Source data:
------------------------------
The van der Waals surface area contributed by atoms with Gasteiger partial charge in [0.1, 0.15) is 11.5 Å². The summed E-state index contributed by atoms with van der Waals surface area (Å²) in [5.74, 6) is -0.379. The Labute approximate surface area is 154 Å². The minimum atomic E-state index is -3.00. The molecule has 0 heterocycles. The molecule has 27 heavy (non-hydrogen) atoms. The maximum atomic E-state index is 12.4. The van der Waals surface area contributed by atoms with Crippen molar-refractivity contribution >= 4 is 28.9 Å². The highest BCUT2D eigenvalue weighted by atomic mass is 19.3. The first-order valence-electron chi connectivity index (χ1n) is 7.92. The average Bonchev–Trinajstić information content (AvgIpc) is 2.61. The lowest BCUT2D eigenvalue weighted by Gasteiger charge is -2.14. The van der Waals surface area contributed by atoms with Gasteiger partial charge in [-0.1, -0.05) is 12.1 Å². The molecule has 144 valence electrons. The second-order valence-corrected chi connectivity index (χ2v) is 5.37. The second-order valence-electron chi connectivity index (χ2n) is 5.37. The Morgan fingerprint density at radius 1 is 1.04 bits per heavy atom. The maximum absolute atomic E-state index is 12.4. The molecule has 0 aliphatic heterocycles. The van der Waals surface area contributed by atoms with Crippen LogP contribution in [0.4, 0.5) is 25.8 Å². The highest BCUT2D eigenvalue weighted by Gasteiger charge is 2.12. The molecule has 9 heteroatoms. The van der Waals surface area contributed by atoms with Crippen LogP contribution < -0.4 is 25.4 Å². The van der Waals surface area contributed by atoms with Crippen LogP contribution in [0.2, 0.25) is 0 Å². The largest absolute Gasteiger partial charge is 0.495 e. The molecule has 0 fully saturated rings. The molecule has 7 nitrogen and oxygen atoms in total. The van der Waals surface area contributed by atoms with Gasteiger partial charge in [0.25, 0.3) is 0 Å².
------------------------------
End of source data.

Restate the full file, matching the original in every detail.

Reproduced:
The van der Waals surface area contributed by atoms with Gasteiger partial charge in [0.1, 0.15) is 11.5 Å². The summed E-state index contributed by atoms with van der Waals surface area (Å²) in [5.74, 6) is -0.379. The Labute approximate surface area is 154 Å². The minimum atomic E-state index is -3.00. The molecule has 0 heterocycles. The molecule has 27 heavy (non-hydrogen) atoms. The maximum atomic E-state index is 12.4. The van der Waals surface area contributed by atoms with Crippen molar-refractivity contribution >= 4 is 28.9 Å². The highest BCUT2D eigenvalue weighted by atomic mass is 19.3. The first-order valence-electron chi connectivity index (χ1n) is 7.92. The average Bonchev–Trinajstić information content (AvgIpc) is 2.61. The lowest BCUT2D eigenvalue weighted by Gasteiger charge is -2.14. The van der Waals surface area contributed by atoms with Gasteiger partial charge in [-0.1, -0.05) is 12.1 Å². The molecule has 144 valence electrons. The second-order valence-corrected chi connectivity index (χ2v) is 5.37. The second-order valence-electron chi connectivity index (χ2n) is 5.37. The Morgan fingerprint density at radius 1 is 1.04 bits per heavy atom. The maximum absolute atomic E-state index is 12.4. The molecule has 0 aliphatic heterocycles. The van der Waals surface area contributed by atoms with Crippen LogP contribution in [0.4, 0.5) is 25.8 Å². The highest BCUT2D eigenvalue weighted by Gasteiger charge is 2.12. The molecule has 9 heteroatoms. The van der Waals surface area contributed by atoms with Crippen LogP contribution < -0.4 is 25.4 Å². The van der Waals surface area contributed by atoms with Crippen LogP contribution in [0.2, 0.25) is 0 Å². The largest absolute Gasteiger partial charge is 0.495 e. The molecule has 0 fully saturated rings. The molecule has 7 nitrogen and oxygen atoms in total. The van der Waals surface area contributed by atoms with Gasteiger partial charge in [0.25, 0.3) is 0 Å².